Scallywag

The greatest part of our happiness depends on our dispositions, not our circumstances.

~ Martha Washington ~

Care Appeal

January 19th, 2013 ~ Est. reading time: 1 min, 42 secs

Care connects us.

Care comes out. You can always tell when it’s there, or, when it’s not.

The waiter who goes through their obligatory patter looking absently at their watch doesn’t care. Nor does the fawning manager who just as suddenly turns off his charms as fast as he turns them on.

How often have you heard people say in all sorts of circumstances, how disappointed they were because the person they were dealing with “doesn’t care”?

This frequent lament reaffirms that care is important. When somebody cares about you, it feels comforting and even satisfying. In the presence of somebody who genuinely cares, life feels easier and, somehow, more comfortable.

Still, some people seem oblivious to their capacity to care for others. Instead, they quickly become brittle when things don’t go their way, and accuse other people for any slights they’re feeling.

Talk to the indifferent about care and they either go into blaming or look completely puzzled, as if they’ve never learnt how to relate,

To me, eliminating care is like communicating without describing words, or stripping all the feeling out of speaking. Care is so essential relationships would feel compromised. Which of course they would be.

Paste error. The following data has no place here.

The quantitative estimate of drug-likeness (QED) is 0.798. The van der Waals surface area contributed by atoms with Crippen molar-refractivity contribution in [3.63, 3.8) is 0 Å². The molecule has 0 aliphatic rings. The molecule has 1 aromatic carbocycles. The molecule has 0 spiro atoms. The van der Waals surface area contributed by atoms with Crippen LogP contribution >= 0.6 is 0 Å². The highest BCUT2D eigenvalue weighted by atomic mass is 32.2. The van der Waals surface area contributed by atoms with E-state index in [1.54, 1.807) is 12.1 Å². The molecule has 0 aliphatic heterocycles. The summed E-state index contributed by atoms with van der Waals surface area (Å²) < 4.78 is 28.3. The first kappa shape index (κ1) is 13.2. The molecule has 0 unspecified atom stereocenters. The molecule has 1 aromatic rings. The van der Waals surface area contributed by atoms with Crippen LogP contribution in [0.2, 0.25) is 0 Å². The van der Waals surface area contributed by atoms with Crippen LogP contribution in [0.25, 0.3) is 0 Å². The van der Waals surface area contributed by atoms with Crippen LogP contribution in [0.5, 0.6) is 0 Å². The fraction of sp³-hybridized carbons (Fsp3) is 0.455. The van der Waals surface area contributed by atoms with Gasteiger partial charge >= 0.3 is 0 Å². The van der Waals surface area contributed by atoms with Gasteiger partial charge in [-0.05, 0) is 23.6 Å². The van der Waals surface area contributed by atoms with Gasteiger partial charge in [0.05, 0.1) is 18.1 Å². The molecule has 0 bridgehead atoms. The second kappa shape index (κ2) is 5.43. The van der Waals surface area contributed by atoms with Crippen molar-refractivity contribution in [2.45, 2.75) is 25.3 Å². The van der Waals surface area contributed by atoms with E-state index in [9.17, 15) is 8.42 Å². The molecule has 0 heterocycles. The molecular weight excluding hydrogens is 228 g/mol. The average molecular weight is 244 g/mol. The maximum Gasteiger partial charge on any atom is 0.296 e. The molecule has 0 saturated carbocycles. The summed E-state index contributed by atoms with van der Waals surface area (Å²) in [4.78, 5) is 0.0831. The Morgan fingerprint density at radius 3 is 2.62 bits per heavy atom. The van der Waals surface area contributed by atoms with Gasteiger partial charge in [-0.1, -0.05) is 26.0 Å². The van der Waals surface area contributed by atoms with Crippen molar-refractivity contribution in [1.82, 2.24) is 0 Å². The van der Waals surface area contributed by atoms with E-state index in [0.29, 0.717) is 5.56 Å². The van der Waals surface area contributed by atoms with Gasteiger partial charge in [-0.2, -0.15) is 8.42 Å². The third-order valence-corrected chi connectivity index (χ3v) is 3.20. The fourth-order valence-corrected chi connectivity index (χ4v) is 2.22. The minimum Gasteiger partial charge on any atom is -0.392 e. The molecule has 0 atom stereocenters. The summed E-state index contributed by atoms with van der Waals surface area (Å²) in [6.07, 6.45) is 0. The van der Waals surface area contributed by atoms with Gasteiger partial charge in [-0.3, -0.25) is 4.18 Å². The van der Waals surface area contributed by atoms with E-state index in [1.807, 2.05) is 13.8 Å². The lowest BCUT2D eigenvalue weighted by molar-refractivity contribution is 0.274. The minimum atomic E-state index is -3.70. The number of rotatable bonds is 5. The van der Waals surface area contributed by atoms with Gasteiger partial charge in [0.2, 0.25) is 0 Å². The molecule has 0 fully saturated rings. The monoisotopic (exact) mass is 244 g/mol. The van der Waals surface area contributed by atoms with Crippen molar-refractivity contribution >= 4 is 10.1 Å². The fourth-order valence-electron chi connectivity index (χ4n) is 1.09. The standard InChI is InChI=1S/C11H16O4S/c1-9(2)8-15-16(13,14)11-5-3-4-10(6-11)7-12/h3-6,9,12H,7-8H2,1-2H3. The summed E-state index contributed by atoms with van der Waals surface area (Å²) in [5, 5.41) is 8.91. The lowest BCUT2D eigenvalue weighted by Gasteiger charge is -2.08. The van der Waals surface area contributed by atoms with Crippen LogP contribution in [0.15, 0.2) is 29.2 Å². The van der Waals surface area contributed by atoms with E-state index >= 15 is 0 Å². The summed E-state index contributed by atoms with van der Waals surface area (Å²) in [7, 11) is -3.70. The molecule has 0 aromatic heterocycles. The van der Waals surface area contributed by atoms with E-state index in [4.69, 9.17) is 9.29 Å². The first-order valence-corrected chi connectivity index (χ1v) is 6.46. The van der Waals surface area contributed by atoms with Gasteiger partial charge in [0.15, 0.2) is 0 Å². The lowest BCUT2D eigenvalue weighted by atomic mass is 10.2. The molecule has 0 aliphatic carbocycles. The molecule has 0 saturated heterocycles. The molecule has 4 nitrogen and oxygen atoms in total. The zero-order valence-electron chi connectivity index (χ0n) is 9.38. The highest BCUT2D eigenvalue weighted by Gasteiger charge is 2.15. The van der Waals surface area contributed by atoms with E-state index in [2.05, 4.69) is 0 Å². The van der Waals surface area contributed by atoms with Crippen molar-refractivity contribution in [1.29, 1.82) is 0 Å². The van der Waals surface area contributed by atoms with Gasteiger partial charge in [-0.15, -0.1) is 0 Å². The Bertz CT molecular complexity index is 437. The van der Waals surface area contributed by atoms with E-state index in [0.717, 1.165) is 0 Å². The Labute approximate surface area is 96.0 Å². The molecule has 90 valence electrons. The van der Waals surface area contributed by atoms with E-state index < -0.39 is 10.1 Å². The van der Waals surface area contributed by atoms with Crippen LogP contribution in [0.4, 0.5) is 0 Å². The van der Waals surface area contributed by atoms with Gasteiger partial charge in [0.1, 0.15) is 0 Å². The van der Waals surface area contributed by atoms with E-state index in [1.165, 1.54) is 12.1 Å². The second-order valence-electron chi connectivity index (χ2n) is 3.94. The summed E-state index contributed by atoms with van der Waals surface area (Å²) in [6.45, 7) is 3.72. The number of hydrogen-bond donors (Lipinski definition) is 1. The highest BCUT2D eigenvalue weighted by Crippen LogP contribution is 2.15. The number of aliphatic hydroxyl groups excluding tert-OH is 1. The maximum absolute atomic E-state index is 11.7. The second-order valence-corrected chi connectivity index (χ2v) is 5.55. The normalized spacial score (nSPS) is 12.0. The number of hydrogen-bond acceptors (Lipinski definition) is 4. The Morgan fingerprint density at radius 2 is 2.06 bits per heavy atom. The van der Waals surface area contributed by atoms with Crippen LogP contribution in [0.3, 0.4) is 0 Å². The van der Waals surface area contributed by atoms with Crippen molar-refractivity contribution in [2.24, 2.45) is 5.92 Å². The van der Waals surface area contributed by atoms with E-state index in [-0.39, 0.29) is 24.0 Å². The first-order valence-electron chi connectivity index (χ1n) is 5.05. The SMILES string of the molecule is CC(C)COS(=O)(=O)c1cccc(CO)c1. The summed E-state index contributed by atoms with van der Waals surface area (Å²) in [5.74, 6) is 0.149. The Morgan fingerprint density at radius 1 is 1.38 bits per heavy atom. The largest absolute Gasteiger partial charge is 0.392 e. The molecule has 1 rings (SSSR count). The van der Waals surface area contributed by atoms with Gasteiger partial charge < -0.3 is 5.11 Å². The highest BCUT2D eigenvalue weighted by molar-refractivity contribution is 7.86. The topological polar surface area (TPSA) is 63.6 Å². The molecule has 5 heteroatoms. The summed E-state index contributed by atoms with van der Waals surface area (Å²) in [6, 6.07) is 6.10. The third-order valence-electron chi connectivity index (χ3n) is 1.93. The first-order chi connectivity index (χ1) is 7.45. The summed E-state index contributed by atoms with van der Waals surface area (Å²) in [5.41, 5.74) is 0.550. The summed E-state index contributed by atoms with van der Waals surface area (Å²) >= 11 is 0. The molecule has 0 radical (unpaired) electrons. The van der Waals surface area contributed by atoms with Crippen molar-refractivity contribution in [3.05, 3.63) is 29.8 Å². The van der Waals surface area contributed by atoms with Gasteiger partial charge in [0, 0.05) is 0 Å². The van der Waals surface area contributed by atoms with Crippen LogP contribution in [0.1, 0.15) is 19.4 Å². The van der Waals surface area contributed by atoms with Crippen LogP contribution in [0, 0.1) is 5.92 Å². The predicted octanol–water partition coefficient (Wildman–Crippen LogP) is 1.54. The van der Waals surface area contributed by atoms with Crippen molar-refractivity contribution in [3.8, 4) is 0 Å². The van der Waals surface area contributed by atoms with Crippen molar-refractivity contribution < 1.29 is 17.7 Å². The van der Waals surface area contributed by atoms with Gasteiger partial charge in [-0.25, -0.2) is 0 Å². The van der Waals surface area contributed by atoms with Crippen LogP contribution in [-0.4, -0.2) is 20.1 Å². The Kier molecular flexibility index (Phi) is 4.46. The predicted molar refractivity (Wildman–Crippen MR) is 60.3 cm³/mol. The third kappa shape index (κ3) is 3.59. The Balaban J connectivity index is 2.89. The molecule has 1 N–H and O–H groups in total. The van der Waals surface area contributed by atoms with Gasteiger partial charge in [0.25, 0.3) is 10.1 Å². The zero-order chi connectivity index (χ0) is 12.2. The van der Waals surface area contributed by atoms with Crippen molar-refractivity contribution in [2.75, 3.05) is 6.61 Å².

So how can those evidencing indifference care more? Apart from people with spectrum disorder or a psychological condition, I believe the answer lies in purpose and sensitization.  Observing others without judging their actions and speculating about how they feel is a good place to start. After all, the more a person imagines how others feel and checks to confirm their expectations, the more insight they can develop.

Working with a competent psychologist who can target specific approaches tailored to suit the individual would be beneficial. But spending time with more empathic people will also make a difference. If people want to boost their care levels, then more time spent reflecting and understanding care’s benefits works wonders.

Rather than accepting indifference from people we know, why not raise the bar by:

  • Talking up the value in developing better friendships
  • Relating with a wider range of people, and
  • Receiving more respect in return?

You being a kind and caring person sets the scene for lots of opportunities to promote care’s benefits too. Similarly, by choosing not to accept unfeeling behavior in the people we know, we lift the way people are expected to relate. And that definitely makes a difference.

Do You Believe Kindness Counts?

Living With A Critic

Does Care Giving Matter? 

Feegs

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